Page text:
Thread-drift vignette: Back in the 1950s, a guest hunter showed up at a deer lease near New Braunfels, Texas. A one-armed guy. The rancher asked what he was planning to use to shoot Bambi. The guy showed a K-38, .38 Special. The rancher was dubious and inquired as to the hunter's ability.

    The hunter looked down toward the 100-yard benchrest target, and demonstrated. Six rounds of fairly rapid fire, all in about a six-inch circle.
    The rancher grinned and nodded, and walked off...

    :), Art
     
  13. Smoke

    Smoke Member

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    If you question whether a 45acp is aadequate to drop a 200 and something pound deer; do you question it's ability to stop a 200 and something pound man?
     
  14. Art Eatman

    Art Eatman Administrator Staff Member

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    Smoke, when I'm hunting Bambi, a major concern it the ethics of a quick and clean kill. With Bad Guys, it's solely whether or not he quit being bad. I'm unconcerned about his other problems; clean, dirty, pain & agony--doesn't matter.

    :), Art
     
  15. AgentOrange

    AgentOrange Member

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    i love to see debates like this

    ive killed many a deer with the 45 acp, and many a deer with the 45 super. while the 45 super is a much better round to do the job,the 45 acp has no problem putting a big buck down. id also have to agree.....if the 45 acp is touted as being an outstanding '1 shot stop" weapon on a man, why would anyone even question its effectiveness on a deer.

    it also makes me chuckle when i hear all of the "quick clean humane kill" stuff. people debate this in length when it comes to rifle calibers ( i hunt with a 222,223 and 22 hornet...i killed my buck last year with a 22 hornet neck shot at 75 yards, and he never twitched) and pistol calibers, complain that certain bullets and weights,calibers are noy adequate for deer because they dont offer a quick clean humane kill...what about bow hunting?....ive seen deer heart shot and lung shot with a bow with 4 blade broadheads, and watched as they ran 300-400 yards, then hit the ground and thrashed around for 30 minutes. how is that a quick humane kill?....in california,where im at, ANY CENTERFIRE CARTRIDGE is LEGAL FOR DEER HUNTING,meaning, legally you could hunt deer with a little 25 auto if you wanted.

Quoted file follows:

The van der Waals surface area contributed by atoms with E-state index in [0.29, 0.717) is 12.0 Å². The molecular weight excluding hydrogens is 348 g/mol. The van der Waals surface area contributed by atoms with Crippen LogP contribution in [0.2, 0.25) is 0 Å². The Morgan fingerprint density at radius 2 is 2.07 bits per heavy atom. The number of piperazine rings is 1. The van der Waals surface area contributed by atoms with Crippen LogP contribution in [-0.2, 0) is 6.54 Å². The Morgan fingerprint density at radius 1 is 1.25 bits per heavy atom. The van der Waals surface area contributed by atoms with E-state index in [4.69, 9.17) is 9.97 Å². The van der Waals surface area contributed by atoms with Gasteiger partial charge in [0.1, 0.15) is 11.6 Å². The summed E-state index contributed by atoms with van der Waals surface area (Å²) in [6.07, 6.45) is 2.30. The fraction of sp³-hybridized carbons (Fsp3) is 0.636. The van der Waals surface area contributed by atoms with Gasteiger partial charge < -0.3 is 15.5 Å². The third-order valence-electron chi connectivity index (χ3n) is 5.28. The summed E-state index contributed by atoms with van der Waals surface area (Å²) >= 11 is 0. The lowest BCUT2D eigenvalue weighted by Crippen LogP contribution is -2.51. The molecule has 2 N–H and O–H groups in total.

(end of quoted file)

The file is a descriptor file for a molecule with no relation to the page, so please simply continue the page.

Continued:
now dont get me wrong, im not advocating taking a 100 yard shot with a 45 acp for deer, but any distance you can effectively shoot with a 45 would be fine. i have an older custom springfield target 1911 from the custom shop that will shoot 1 hole groups at 50 yards with 45 super, and shoot 2" groups at 30 yards with standard 45 acp hard ball. im comforatble shooting deer with either.
     
  16. Fozzy_Bear

    Fozzy_Bear Member

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    Something to consider:

    The original design spec that the 1911 (45ACP) was commisioned by the army to meet read, " Must be able to cause a charging calvalry-trained horse to falter"

    The round was designed back when the calvery still really rode horses, and it was designed to be affective against those horses. - Now granted; it was designed to be a defensive weapon at short range... but still...

    To be honest, I've never hunted with a 45, but since it was designed to defend against charging horses, I'd personally have no hesitation on using it against wandering deer. - but only (as previously mentioned) at appropriate ranges.
     
  17. Ridgerunner665

    Ridgerunner665 Member

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  18. mgregg85

    mgregg85 Member